Ethnic Retail Food Establishments 2.5 CEUs

This program is designed to help sanitarians conduct better inspections of ethnic retail food establishments. This is accomplished by: identifying ethnic foods, discussing language barrier issues and solutions, determining if the ethnic foods are from an approved source, reviewing labeling requirements, providing an overview of the import/customs process, and identifying food safety concerns including food handling processes that may require a variance.

Facility Layout and Equipment Specifications Review 3.0 CEUs

This program has three modules and an exercise. The first module addresses the regulations that require health departments to conduct a facility layout and equipment specification review, including the Ohio Uniform Food Safety Code, OAC 3717-1-09, Criteria for reviewing facility layout and equipment specifications. The second module makes recommendations for the information the licensor needs to conduct the review, basic tools for the review, and what to do when the documents are received for review. The third module addresses the review, the site visit, and the final inspection. Attendees may complete an optional exercise that demonstrates the need for a complete facility layout and equipment specifications review application to be submitted for review. Sanitarians attending this course will receive the program handout as well as informational reference documents that will be useful when reviewing plans.

Facility Layout and Equipment Specification Review: Workshop 4.0 CEUs

This program has three modules and two exercises. The first module addresses the regulations that require health departments to conduct a facility layout and equipment specification review, including the Ohio Uniform Food Safety Code, OAC 3717-1-09, Criteria for reviewing facility layout and equipment specifications. The second module makes recommendations for the information the licensor needs to conduct the review, basic tools for the review, and what to do when the documents are received for review. The third module addresses the review, the site visit, and the final inspection. Attendees will complete an exercise that demonstrates the need for a complete facility layout and equipment specifications review application to be submitted for review. Sanitarians attending this course will receive the program handout as well as informational reference documents that will be useful when reviewing plans. The workshop component includes a small scale plan review exercise.

Meat Nomenclature: Stable to Table 3.0 CEUs

This program addresses the requirements of the Ohio Uniform Food Safety Code, OAC 3717-1-03.5(B) and teaches the proper names of retail cuts of beef. The program takes a systematic look at how a beef carcass is turned into retail cuts of meat commonly seen in retail food establishments. Program attendees should be able to recognize a violative label during a retail food establishment inspection.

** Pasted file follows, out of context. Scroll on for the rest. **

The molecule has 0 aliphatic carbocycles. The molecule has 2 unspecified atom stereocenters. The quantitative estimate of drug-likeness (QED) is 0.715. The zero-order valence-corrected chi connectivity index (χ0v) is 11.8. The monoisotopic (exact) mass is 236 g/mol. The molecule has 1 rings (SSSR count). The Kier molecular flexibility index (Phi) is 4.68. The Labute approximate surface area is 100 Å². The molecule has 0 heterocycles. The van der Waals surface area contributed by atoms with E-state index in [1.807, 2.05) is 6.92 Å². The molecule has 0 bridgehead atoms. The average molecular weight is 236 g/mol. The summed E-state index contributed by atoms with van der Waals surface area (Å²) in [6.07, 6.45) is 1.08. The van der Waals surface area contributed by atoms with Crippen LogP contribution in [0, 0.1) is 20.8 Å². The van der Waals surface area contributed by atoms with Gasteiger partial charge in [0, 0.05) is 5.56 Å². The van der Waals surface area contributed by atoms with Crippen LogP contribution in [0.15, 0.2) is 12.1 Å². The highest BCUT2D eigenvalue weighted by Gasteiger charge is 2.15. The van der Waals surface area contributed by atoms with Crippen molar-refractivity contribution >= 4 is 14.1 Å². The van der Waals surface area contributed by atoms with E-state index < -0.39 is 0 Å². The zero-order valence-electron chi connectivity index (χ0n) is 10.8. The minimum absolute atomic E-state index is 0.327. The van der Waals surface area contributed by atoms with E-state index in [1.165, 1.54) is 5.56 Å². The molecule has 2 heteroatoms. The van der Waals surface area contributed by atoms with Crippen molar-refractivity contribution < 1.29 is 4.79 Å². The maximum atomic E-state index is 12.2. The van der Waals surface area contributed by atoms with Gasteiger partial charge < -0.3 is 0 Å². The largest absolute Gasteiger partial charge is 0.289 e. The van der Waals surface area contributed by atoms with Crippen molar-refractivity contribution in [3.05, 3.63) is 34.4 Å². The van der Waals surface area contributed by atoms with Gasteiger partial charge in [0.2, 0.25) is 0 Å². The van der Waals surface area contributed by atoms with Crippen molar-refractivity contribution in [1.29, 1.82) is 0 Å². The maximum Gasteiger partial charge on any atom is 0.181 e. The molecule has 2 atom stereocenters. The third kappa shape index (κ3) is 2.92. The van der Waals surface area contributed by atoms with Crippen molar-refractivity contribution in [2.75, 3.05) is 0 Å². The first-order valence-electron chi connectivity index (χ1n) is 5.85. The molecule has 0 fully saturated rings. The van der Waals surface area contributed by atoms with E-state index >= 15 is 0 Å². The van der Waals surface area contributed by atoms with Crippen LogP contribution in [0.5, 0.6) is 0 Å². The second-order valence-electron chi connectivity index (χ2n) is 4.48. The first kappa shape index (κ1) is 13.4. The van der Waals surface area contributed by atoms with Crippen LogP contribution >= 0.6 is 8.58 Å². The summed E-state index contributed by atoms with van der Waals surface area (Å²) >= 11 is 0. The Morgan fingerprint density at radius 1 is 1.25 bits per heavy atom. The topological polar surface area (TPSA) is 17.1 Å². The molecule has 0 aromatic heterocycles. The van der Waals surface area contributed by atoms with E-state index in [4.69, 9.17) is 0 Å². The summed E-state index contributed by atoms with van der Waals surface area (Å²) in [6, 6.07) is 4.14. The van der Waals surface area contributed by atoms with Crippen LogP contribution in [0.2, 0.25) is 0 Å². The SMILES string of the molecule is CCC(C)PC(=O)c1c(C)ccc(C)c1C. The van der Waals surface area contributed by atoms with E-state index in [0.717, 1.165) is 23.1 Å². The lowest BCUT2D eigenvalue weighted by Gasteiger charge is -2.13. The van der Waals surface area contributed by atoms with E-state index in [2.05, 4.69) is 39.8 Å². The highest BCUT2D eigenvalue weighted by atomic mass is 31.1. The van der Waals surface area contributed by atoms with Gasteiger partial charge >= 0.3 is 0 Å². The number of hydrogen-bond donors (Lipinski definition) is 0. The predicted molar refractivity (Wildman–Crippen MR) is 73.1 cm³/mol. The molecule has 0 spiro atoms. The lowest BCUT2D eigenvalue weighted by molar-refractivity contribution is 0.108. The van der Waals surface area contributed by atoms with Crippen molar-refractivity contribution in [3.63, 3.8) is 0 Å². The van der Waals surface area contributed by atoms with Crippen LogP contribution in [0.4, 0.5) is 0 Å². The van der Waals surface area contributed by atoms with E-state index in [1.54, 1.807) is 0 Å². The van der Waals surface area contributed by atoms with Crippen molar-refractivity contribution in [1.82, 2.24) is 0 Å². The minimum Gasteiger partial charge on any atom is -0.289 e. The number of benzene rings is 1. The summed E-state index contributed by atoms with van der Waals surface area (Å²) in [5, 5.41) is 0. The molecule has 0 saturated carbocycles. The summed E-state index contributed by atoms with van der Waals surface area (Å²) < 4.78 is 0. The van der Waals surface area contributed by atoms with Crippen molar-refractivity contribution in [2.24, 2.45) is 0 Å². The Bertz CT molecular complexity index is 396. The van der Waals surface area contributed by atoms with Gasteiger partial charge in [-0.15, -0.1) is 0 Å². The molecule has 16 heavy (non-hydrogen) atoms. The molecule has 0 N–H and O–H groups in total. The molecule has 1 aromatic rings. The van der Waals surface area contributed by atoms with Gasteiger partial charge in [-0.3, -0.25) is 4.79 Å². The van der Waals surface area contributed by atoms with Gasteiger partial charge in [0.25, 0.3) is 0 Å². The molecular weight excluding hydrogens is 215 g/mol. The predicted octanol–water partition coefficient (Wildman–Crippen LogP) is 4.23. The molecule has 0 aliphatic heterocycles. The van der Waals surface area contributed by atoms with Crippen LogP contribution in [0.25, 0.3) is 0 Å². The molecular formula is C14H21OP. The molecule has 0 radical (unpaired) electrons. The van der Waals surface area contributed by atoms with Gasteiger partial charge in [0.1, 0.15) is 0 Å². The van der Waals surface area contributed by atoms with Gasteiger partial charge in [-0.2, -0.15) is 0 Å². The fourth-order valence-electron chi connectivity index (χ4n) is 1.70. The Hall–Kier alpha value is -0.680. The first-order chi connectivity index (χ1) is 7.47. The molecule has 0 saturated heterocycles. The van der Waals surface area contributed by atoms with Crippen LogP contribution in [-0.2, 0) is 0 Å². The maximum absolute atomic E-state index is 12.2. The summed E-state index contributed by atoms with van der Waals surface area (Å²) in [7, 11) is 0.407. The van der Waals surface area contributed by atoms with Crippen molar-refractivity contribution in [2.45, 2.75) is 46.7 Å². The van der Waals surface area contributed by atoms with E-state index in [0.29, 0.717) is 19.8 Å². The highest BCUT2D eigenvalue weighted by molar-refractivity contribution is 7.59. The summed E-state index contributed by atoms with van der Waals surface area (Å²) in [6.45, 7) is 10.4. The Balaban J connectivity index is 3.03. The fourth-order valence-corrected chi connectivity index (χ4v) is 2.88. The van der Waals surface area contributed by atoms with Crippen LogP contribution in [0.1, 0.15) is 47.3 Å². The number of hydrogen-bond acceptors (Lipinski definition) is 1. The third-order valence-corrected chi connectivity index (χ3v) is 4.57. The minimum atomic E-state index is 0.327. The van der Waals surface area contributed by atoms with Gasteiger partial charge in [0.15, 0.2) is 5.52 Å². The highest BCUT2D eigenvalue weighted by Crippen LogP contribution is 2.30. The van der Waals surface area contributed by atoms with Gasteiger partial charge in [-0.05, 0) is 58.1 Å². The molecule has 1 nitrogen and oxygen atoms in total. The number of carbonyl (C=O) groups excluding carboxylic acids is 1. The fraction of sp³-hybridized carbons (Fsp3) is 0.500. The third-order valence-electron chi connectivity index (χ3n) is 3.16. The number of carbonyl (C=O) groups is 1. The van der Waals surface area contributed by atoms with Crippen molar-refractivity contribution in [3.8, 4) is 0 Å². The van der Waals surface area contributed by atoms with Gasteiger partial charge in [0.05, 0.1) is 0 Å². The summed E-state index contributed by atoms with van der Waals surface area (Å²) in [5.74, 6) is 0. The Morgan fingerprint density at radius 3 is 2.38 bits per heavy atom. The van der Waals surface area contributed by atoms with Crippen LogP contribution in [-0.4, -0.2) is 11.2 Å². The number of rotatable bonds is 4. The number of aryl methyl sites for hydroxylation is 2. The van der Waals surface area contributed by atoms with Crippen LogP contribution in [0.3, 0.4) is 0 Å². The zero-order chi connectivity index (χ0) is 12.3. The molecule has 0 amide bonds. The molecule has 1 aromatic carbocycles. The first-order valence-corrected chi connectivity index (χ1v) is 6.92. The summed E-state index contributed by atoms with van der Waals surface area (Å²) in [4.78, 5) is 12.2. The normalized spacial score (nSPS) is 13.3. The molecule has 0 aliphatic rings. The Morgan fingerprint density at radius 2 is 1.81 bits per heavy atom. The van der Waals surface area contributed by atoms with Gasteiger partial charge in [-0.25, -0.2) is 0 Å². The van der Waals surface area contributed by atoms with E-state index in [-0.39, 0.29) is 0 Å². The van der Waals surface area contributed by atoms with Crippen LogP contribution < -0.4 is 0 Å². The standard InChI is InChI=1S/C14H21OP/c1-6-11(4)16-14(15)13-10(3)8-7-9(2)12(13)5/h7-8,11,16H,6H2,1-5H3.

Meat Room Equipment 2.5 CEUs

This program is designed to familiarize sanitarians with equipment that is commonly used in the meat department of a grocery store or in a butcher shop. The program addresses: equipment names, uses, the various parts of the equipment, questions to ask, cleaning frequency requirements, and areas to be examined when determining if the equipment has been properly cleaned. Many pieces of equipment including the meat saw, grinder, mixer, cuber/tenderizer, patty maker, and slicer are being addressed in the program. Program handouts and slicer information from the FDA will be given to the attendees.

Micro Brewing of Alcoholic Beverages 2.0 CEUs

This program is designed to provide food sanitarians with basic information about the brewing of alcoholic beverages.  It addresses terms, a brief history of brewing, ingredients, methods, and equipment common to the industry. The program also includes information regarding the proper licensing and inspection of breweries and similar operations that produce alcoholic beverages. Attendees that inspect microbrewery operations should have a better understanding of the brewing process and be better able to determine the compliance of the establishment.

Micro Brewing of Alcoholic Beverages: Short Version 1.0 CEU

This program is an abbreviated version of the full 2.0 CEU program and designed to provide food sanitarians with basic information about the brewing of alcoholic beverages.  It addresses terms, a brief history of brewing, ingredients, methods, and equipment common to the industry. The program also includes information regarding the proper licensing and inspection of breweries and similar operations that produce alcoholic beverages. Attendees that inspect microbrewery operations should have a better understanding of the brewing process and be better able to determine the compliance of the establishment.

Ohio Bakeries 1.5 CEUs

This program provides sanitarians with useful information about bakeries that are permitted by law in the state of Ohio. The course provides a description and background for each type of bakery, including: Cottage Food Production Operations, Home Bakeries, Retail Bakeries, and Wholesale Bakeries. Information regarding unique features, equipment, labeling requirements, licensing, determination of license fees, who has the authority to inspect, and where the products can be offered for sale for is included for each type of bakery. This program will help sanitarians better understand when they have the authority to inspect or license a bakery. If they do not have the authority to act regarding a violative bakery or bakery product, they will know who does and will be able to contact the appropriate agency.

Ohio Exempt Farm Market 2.0 CEUs

This program is designed to teach sanitarians the farm market exemptions found in Chapter 3717.22 of the Ohio Revised Code. The program explains the activities permitted at a registered farm market that do not require a license from a local health department as well as those activities that are not permitted. In addition, it informs sanitarians when the Ohio Department of Agriculture, Division of Food Safety, Food Safety Specialists will regulate the farm market under Chapter 901:3-6 of the Ohio Administrative Code. Sanitarians will also learn how to determine when a farm market should be licensed as a temporary, mobile, or retail food establishment.

Ohio Exempt Farmers’ Market 2.0 CEUs